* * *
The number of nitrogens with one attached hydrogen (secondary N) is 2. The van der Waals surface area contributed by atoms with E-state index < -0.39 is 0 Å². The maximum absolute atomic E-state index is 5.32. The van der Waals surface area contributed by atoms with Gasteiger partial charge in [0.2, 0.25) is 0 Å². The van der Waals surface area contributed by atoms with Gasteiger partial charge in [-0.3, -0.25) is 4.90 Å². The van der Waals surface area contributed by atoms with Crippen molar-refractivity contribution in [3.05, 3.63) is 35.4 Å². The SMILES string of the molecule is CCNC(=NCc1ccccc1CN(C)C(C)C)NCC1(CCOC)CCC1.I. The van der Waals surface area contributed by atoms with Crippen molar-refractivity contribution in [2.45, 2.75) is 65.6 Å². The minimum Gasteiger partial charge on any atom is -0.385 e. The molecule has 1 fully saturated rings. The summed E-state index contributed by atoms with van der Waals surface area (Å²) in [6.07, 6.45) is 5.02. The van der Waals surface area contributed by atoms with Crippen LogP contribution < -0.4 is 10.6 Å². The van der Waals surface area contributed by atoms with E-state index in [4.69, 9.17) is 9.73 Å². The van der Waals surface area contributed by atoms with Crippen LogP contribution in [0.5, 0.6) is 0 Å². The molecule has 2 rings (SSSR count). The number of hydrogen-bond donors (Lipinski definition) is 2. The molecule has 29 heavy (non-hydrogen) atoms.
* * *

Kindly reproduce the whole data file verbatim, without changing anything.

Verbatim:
The number of nitrogens with one attached hydrogen (secondary N) is 2. The van der Waals surface area contributed by atoms with E-state index < -0.39 is 0 Å². The maximum absolute atomic E-state index is 5.32. The van der Waals surface area contributed by atoms with Gasteiger partial charge in [0.2, 0.25) is 0 Å². The van der Waals surface area contributed by atoms with Gasteiger partial charge in [-0.3, -0.25) is 4.90 Å². The van der Waals surface area contributed by atoms with Crippen molar-refractivity contribution in [3.05, 3.63) is 35.4 Å². The SMILES string of the molecule is CCNC(=NCc1ccccc1CN(C)C(C)C)NCC1(CCOC)CCC1.I. The van der Waals surface area contributed by atoms with Crippen molar-refractivity contribution in [2.45, 2.75) is 65.6 Å². The minimum Gasteiger partial charge on any atom is -0.385 e. The molecule has 1 fully saturated rings. The summed E-state index contributed by atoms with van der Waals surface area (Å²) in [6.07, 6.45) is 5.02. The van der Waals surface area contributed by atoms with Crippen LogP contribution < -0.4 is 10.6 Å². The van der Waals surface area contributed by atoms with E-state index in [4.69, 9.17) is 9.73 Å². The van der Waals surface area contributed by atoms with Crippen LogP contribution in [0.5, 0.6) is 0 Å². The molecule has 2 rings (SSSR count). The number of hydrogen-bond donors (Lipinski definition) is 2. The molecule has 29 heavy (non-hydrogen) atoms.